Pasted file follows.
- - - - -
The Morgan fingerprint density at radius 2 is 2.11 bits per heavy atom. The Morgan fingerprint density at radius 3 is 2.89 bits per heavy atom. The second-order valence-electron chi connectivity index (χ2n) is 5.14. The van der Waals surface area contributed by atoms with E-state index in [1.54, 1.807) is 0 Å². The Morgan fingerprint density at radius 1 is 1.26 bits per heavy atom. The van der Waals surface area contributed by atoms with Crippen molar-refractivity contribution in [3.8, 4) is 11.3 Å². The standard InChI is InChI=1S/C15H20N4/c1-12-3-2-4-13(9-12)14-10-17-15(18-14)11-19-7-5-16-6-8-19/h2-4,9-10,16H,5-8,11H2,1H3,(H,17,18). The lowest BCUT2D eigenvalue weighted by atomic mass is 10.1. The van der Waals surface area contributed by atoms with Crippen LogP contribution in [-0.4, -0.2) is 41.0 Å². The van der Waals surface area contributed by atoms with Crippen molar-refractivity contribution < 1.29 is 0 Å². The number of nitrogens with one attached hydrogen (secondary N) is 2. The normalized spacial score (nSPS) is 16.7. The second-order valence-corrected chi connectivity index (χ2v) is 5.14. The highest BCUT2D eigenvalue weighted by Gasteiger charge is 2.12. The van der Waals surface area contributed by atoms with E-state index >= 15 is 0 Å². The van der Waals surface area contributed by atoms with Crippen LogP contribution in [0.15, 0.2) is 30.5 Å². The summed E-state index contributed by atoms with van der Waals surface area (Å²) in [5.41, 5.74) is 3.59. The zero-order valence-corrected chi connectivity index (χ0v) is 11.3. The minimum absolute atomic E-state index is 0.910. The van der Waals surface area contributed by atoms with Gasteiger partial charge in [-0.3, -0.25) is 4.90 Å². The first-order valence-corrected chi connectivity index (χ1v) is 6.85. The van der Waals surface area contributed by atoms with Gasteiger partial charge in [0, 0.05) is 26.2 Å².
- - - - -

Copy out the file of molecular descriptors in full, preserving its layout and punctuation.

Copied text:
The Morgan fingerprint density at radius 2 is 2.11 bits per heavy atom. The Morgan fingerprint density at radius 3 is 2.89 bits per heavy atom. The second-order valence-electron chi connectivity index (χ2n) is 5.14. The van der Waals surface area contributed by atoms with E-state index in [1.54, 1.807) is 0 Å². The Morgan fingerprint density at radius 1 is 1.26 bits per heavy atom. The van der Waals surface area contributed by atoms with Crippen molar-refractivity contribution in [3.8, 4) is 11.3 Å². The standard InChI is InChI=1S/C15H20N4/c1-12-3-2-4-13(9-12)14-10-17-15(18-14)11-19-7-5-16-6-8-19/h2-4,9-10,16H,5-8,11H2,1H3,(H,17,18). The lowest BCUT2D eigenvalue weighted by atomic mass is 10.1. The van der Waals surface area contributed by atoms with Crippen LogP contribution in [-0.4, -0.2) is 41.0 Å². The van der Waals surface area contributed by atoms with Crippen molar-refractivity contribution < 1.29 is 0 Å². The number of nitrogens with one attached hydrogen (secondary N) is 2. The normalized spacial score (nSPS) is 16.7. The second-order valence-corrected chi connectivity index (χ2v) is 5.14. The highest BCUT2D eigenvalue weighted by Gasteiger charge is 2.12. The van der Waals surface area contributed by atoms with E-state index >= 15 is 0 Å². The van der Waals surface area contributed by atoms with Crippen LogP contribution in [0.15, 0.2) is 30.5 Å². The summed E-state index contributed by atoms with van der Waals surface area (Å²) in [5.41, 5.74) is 3.59. The zero-order valence-corrected chi connectivity index (χ0v) is 11.3. The minimum absolute atomic E-state index is 0.910. The van der Waals surface area contributed by atoms with Gasteiger partial charge in [-0.3, -0.25) is 4.90 Å². The first-order valence-corrected chi connectivity index (χ1v) is 6.85. The van der Waals surface area contributed by atoms with Gasteiger partial charge in [0, 0.05) is 26.2 Å².